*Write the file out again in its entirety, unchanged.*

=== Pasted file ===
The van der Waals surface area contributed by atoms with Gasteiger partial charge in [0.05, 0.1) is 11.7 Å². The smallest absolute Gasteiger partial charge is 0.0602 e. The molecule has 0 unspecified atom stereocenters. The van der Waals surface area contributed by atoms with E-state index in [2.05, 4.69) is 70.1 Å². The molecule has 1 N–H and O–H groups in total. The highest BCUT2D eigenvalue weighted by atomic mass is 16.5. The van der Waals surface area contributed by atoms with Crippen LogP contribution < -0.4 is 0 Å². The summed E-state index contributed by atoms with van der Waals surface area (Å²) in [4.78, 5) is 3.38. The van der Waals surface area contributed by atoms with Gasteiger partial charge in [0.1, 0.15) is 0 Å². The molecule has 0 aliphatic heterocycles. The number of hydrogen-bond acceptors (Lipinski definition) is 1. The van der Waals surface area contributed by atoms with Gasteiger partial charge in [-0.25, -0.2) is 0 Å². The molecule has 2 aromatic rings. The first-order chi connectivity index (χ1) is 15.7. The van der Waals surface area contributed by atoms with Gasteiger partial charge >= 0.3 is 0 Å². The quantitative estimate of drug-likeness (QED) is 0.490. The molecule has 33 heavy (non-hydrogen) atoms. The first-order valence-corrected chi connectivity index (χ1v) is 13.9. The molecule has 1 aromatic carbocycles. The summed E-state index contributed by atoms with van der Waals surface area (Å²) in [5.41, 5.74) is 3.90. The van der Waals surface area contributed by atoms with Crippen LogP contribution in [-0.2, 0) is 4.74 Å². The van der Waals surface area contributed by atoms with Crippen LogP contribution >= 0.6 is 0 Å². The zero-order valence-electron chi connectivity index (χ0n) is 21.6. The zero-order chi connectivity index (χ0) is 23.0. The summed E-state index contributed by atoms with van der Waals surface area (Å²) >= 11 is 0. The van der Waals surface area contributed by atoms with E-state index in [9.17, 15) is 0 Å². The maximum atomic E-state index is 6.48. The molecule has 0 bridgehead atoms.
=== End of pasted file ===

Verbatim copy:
The van der Waals surface area contributed by atoms with Gasteiger partial charge in [0.05, 0.1) is 11.7 Å². The smallest absolute Gasteiger partial charge is 0.0602 e. The molecule has 0 unspecified atom stereocenters. The van der Waals surface area contributed by atoms with E-state index in [2.05, 4.69) is 70.1 Å². The molecule has 1 N–H and O–H groups in total. The highest BCUT2D eigenvalue weighted by atomic mass is 16.5. The van der Waals surface area contributed by atoms with Crippen LogP contribution < -0.4 is 0 Å². The summed E-state index contributed by atoms with van der Waals surface area (Å²) in [4.78, 5) is 3.38. The van der Waals surface area contributed by atoms with Gasteiger partial charge in [0.1, 0.15) is 0 Å². The molecule has 0 aliphatic heterocycles. The number of hydrogen-bond acceptors (Lipinski definition) is 1. The van der Waals surface area contributed by atoms with Gasteiger partial charge in [-0.25, -0.2) is 0 Å². The molecule has 2 aromatic rings. The first-order chi connectivity index (χ1) is 15.7. The van der Waals surface area contributed by atoms with Gasteiger partial charge >= 0.3 is 0 Å². The quantitative estimate of drug-likeness (QED) is 0.490. The molecule has 33 heavy (non-hydrogen) atoms. The first-order valence-corrected chi connectivity index (χ1v) is 13.9. The molecule has 1 aromatic carbocycles. The summed E-state index contributed by atoms with van der Waals surface area (Å²) in [5.41, 5.74) is 3.90. The van der Waals surface area contributed by atoms with Crippen LogP contribution in [-0.2, 0) is 4.74 Å². The van der Waals surface area contributed by atoms with Crippen LogP contribution >= 0.6 is 0 Å². The zero-order valence-electron chi connectivity index (χ0n) is 21.6. The zero-order chi connectivity index (χ0) is 23.0. The summed E-state index contributed by atoms with van der Waals surface area (Å²) >= 11 is 0. The van der Waals surface area contributed by atoms with E-state index in [9.17, 15) is 0 Å². The maximum atomic E-state index is 6.48. The molecule has 0 bridgehead atoms.